It all culminated in what the companies call “Red Tuesday,” in the fall of 2015. It was September 14, the Tuesday after the first Sunday of NFL season, the biggest and most highly promoted day in DFS history. Both companies wanted to capitalize on the momentum and push new NFL users into also playing the final month of the baseball season.
“So, we were planning on launching a contest,” a FanDuel employee says. “DraftKings came out first, and they [sized it at] $1.5 million. It became the prisoner’s dilemma. Where you go, well, we could just size conservatively. And they’ll fill, and they’ll get their $1.5 million. Or, you could size ours at $1.5 million, and no one will make any money. We’ll both lose. And we chose the latter. And boy, does that data point stick out on the chart.”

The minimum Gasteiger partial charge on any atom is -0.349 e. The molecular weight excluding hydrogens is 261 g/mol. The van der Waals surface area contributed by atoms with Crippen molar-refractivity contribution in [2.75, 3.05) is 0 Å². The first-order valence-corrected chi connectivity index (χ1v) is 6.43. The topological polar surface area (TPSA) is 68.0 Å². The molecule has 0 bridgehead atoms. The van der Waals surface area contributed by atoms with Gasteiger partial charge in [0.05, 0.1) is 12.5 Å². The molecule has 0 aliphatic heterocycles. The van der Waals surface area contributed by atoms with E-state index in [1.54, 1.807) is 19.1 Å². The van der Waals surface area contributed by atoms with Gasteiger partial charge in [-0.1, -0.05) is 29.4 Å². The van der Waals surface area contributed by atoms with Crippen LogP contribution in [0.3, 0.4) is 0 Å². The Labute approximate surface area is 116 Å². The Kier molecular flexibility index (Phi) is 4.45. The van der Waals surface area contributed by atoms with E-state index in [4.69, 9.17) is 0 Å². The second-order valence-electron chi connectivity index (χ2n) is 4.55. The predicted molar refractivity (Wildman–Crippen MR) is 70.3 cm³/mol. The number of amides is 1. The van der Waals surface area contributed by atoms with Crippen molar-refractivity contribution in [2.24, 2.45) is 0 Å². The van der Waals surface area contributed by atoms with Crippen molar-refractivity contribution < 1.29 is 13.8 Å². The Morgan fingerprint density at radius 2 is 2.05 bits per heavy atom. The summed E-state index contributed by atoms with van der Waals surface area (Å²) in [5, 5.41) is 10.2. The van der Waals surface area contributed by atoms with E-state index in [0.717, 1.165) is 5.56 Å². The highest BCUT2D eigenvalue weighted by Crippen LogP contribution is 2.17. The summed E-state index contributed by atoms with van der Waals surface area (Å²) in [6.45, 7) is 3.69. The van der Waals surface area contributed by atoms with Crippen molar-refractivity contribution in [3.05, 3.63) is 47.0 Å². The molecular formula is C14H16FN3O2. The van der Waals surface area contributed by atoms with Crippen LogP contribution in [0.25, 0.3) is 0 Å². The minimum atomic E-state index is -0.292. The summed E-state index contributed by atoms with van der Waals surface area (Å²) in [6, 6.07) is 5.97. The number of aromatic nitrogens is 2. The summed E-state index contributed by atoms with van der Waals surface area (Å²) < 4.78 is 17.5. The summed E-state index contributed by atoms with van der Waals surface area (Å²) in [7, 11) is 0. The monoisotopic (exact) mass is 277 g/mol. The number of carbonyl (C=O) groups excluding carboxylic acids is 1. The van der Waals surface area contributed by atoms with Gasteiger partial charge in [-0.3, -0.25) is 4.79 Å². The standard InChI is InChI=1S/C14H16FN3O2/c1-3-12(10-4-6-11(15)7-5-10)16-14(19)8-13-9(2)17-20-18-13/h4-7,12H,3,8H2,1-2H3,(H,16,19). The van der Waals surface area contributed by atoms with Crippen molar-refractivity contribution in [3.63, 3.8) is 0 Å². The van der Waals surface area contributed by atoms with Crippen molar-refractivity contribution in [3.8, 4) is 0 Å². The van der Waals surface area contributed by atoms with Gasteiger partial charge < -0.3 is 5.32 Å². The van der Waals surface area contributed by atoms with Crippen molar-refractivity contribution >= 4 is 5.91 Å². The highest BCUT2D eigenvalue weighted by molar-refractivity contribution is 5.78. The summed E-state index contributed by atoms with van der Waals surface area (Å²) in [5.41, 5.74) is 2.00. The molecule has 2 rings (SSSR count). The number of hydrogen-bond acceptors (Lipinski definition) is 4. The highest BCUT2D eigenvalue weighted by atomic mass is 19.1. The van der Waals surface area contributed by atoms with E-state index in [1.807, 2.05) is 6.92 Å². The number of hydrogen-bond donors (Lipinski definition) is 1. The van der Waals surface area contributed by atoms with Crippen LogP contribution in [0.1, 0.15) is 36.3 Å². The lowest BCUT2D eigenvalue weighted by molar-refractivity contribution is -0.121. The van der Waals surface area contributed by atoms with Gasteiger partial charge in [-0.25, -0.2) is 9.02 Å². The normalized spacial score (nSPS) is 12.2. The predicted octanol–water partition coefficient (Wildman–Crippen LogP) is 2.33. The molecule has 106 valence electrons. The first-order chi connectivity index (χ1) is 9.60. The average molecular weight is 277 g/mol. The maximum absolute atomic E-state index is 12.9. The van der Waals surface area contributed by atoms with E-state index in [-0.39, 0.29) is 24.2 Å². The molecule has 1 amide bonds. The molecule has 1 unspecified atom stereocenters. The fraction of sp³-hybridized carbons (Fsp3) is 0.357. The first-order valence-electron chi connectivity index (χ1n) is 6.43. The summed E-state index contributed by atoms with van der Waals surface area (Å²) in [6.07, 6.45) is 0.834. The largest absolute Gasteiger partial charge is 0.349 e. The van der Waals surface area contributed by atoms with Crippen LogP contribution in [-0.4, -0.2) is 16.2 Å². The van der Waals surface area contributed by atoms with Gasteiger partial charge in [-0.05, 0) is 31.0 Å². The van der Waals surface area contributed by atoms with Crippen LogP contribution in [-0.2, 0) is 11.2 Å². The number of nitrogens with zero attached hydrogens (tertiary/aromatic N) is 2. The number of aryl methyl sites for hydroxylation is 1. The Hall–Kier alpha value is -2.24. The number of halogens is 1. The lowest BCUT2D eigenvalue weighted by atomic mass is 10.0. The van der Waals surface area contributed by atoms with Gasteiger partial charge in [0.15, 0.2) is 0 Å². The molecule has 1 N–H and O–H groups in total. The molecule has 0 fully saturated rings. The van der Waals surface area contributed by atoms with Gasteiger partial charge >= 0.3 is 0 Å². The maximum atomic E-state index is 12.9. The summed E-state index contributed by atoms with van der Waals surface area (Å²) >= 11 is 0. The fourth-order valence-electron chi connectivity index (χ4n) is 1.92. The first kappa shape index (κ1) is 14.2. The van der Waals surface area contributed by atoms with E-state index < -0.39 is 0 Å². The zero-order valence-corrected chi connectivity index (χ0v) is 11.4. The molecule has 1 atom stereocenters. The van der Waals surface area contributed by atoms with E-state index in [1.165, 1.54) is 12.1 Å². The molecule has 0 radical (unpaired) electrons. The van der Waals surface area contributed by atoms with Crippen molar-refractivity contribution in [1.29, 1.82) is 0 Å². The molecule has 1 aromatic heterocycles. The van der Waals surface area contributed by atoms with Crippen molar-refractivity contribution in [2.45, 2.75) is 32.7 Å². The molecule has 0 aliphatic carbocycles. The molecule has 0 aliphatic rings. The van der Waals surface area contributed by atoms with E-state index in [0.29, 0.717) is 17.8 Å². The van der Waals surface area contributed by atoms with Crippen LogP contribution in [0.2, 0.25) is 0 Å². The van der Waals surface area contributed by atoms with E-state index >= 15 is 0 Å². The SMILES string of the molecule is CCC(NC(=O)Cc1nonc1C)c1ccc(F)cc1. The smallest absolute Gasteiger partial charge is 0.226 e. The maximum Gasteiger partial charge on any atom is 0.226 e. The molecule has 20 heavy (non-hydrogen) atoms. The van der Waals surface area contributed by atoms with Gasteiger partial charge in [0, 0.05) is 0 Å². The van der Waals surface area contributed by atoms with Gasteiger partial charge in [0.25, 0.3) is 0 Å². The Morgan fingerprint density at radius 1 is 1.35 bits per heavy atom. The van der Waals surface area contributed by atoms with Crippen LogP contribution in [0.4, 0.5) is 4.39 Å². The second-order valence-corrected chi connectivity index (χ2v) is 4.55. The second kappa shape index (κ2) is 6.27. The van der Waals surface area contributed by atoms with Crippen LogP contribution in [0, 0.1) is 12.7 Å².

The contests didn’t come close to filling. I remember it well—I told everyone I knew playing DFS to get entries in, and upped my own as well. Then I watched from Tropicana Field as the Yankees played the Tampa Bay Rays and I actually made a little money. Both DraftKings and FanDuel, however, lost hundreds of thousands on those contests alone.